Indigenous Canadians frequently placed their fish and game over the fire, but not too close, sometimes on cedar planks which impart a delicious flavour complexity to the catch. Traditionally prepared cedar salmon BBQ is a widely enjoyed west coast Canadian delicacy even today, frequently sought by visitors.
The kebab is everywhere today, from Toronto cafes to food trucks in Scotland and Italy. The shish kebab has origins in Turkey, when soldiers would grill meat on sticks during their invasion of Asia Minor in the 11th century. The word shishkebob simply means “roasted meat on skewers.” The kebab went everywhere because it was a natural solution for nomadic peoples to easily prepare and carry. Each group added their preferred spices and sometimes, breads alongside or to wrap. In Malaysia and Thailand, you have satay, and in Greece, souvlaki, and in Toronto and London, you have all of the above when you need a late night snack or are meeting up with friends for a delicious lunch.
In Peru, Ecuador, and Bolivia, you can enjoy cuy asado, or roasted guinea pig, from outdoor BBQ vendors to fine dining. This regional Andean delicacy is from the cuisine of the Incas, tracing back to the 1100s. Cuy is roasted and served whole.
Pollo a la Brasa is Peru’s iconic bbq chicken. The bird is marinated whole in garlic, cilantro, lime, ají amarillo (Peru’s famous yellow peppers), and huacatay, an aromatic herb native to the Andes. Most recipes also include soy sauce, a fusion of flavours from Chinese Peruvians, whose ancestors came as cheap labour for cotton and sugar in the 1800s.
Portugal is also famous for BBQ chicken. The marinade or rub always includes the peri peri pepper, sometimes called the bird’s eye pepper.
While the portable or single family sizes of the modern barbecue today make us associate BBQ with chickens, slices of meat, or skewers like kebab, the original BBQ is just a fire pit, often massive and communal, making the roasting of a whole animal commonplace historically. Whole pig roasts are beloved from Serbia to Puerto Rico. Whole goat barbecues hail from Vietnam to North Africa. But even the largest game can be cooked whole over an open fire.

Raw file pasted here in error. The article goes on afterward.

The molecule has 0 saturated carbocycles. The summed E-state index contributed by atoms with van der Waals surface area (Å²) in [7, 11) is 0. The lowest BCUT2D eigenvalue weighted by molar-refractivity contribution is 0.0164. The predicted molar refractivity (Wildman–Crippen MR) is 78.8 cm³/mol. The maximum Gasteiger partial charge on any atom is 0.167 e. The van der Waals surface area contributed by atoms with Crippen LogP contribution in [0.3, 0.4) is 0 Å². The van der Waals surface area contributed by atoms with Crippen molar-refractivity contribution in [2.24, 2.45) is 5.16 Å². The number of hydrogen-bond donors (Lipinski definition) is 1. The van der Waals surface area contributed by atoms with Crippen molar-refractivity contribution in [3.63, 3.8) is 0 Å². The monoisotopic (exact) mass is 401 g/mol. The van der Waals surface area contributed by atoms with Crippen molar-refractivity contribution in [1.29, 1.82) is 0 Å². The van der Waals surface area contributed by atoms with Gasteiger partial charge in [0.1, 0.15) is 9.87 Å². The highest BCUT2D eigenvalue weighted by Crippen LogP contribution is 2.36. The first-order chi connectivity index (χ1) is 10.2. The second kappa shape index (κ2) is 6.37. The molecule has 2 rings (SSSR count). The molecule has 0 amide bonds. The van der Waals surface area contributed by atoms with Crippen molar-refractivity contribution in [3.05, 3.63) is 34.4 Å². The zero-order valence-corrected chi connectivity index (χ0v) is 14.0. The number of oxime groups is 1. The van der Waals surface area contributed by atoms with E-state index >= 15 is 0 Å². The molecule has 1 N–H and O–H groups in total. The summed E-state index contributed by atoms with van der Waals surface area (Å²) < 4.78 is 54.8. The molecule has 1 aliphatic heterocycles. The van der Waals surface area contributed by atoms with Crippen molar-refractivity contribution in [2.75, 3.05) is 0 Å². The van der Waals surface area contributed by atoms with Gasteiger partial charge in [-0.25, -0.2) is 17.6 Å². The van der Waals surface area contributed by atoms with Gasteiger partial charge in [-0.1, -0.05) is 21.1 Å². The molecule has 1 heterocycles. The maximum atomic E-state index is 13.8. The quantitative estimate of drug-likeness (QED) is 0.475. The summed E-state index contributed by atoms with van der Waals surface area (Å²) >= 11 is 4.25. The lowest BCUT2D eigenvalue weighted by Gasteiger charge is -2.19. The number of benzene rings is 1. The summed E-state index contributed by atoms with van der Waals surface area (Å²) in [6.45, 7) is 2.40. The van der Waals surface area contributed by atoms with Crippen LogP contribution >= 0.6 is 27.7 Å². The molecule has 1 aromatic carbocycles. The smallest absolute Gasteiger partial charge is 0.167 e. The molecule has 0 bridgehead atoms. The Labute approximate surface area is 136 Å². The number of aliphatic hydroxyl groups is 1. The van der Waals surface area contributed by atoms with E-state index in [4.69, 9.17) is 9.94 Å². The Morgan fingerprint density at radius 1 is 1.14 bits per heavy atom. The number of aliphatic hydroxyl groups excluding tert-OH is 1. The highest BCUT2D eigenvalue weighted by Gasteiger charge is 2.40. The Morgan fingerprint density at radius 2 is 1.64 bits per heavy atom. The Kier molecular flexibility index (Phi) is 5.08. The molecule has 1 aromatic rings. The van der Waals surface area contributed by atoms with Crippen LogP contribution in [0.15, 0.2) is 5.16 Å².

Camel is an ancient food tradition in many countries, including Somalia, Libya, Sudan, Egypt, and Kazakhstan. The camel is a massive animal and can feed a whole village or guests at a wedding celebration or feast. One of the oldest camel cookouts we know of was from ancient Persia. Accounts of the feast of King Darius from 485 BC include roast camel, along with gazelle, zebra, oxen and geese. Today it is more common to cook steaks and stews, but there are still occasions for whole camel cooking. The Ercan Steakhouse in Istanbul has a massive industrial smoker specifically for whole beast camel BBQ.
We have barely tasted the global story of BBQ. We didn’t even make it to Mexico or Texas for cabeza- cow’s head barbecue.
With hundreds of thousands of years in thousands of cultures, we have not even cracked the surface. There is one man who is trying to explore every nook and cranny of the world’s history of barbecue. Steven Raichlen wrote the book on barbecue- the Barbecue Bible. Or books, that is- there are also Planet Barbecue, How to Grill, BBQ USA, How to Grill Vegetables, the Brisket Chronicles, and more. Steven hosts BBQ University as well as BBQ TV. He offers thousands of recipes from every region of the world, smokelore galore, and countless resources on methods and marinades.
Another resource for all things BBQ is Ontario’s very own Danielle Bennett, better known Diva Q. She has been mastering the grill for over 15 years, travelling the world, and blogging, filming, and writing in addition to grilling. She is considered one of the most influential BBQ competitors in the world, and is frequently a judge at international BBQ competitions.
Perhaps the best way to proceed is to head outside tonight with some meat, fish, spice rubs, and veggies, and grill up a feast of your own. Call your neighbours and friends over and make it a party before summer disappears.